I realized that I should probably clarify something in my post from the other day, that the decline of slave numbers in Washington County should not be thought of in terms of attributable to manumissions alone. It should not be misconstrued as some “Utopia” for slaves, as there were some who continued to escape North (as we also saw from the “Black Republican Proclivities” post) and some who were sold deeper into the South (which, according to Ernst in Too Afraid To Cry, was done by some owners in Washington County as a form of severe punishment to a slave). In fact, the subject of the decline in numbers was mentioned briefly in a very short piece in one of the issues (1860) of the Hagerstown Herald of Freedom and Torch Light. Still, when the Maryland Legislature forbade (it’s a long story that I will probably need to discuss in another post) further manumissions (effective June 1, 1860), slaveholders in Washington County freed at least another 50 slaves. The dates of freedom on some of those papers, however, was set for the years between 1870 and 1875. The same article (June 13, 1860) that mentioned these numbers also pointed-out that manumissions were even greater in neighboring Frederick County, some slaveholders there freeing 130 slaves before the June 1 deadline.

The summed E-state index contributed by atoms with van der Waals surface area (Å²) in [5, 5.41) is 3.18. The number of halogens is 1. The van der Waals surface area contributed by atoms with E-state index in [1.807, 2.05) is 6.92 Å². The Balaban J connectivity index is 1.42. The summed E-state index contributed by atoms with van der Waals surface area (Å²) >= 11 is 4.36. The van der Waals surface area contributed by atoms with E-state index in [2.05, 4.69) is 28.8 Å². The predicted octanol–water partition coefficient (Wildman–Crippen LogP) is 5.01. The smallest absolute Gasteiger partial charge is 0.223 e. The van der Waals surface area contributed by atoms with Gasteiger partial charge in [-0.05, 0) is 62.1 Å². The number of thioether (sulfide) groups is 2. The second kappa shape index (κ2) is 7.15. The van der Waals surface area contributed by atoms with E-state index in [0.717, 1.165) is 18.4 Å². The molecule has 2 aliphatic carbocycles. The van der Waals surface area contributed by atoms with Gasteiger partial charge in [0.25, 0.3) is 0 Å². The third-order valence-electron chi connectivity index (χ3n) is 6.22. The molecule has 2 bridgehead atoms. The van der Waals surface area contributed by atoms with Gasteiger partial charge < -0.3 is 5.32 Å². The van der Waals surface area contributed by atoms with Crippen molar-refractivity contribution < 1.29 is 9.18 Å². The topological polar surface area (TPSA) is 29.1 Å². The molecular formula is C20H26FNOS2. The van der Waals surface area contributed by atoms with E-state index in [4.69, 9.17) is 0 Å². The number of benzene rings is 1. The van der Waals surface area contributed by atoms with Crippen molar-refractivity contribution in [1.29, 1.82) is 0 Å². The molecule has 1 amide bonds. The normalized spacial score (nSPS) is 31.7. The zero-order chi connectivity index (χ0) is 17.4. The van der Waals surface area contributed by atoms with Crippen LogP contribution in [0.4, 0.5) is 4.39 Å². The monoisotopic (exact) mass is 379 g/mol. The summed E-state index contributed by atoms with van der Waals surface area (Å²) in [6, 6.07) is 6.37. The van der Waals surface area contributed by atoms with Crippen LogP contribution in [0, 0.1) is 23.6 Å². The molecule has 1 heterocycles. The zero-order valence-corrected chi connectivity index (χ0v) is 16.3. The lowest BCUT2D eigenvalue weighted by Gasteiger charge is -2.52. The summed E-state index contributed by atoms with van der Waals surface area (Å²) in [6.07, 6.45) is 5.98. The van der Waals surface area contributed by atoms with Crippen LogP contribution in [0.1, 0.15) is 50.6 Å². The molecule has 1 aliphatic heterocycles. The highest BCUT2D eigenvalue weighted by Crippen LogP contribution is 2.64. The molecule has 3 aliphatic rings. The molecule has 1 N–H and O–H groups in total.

Clarification about the decline in slave numbers in Washington County, Maryland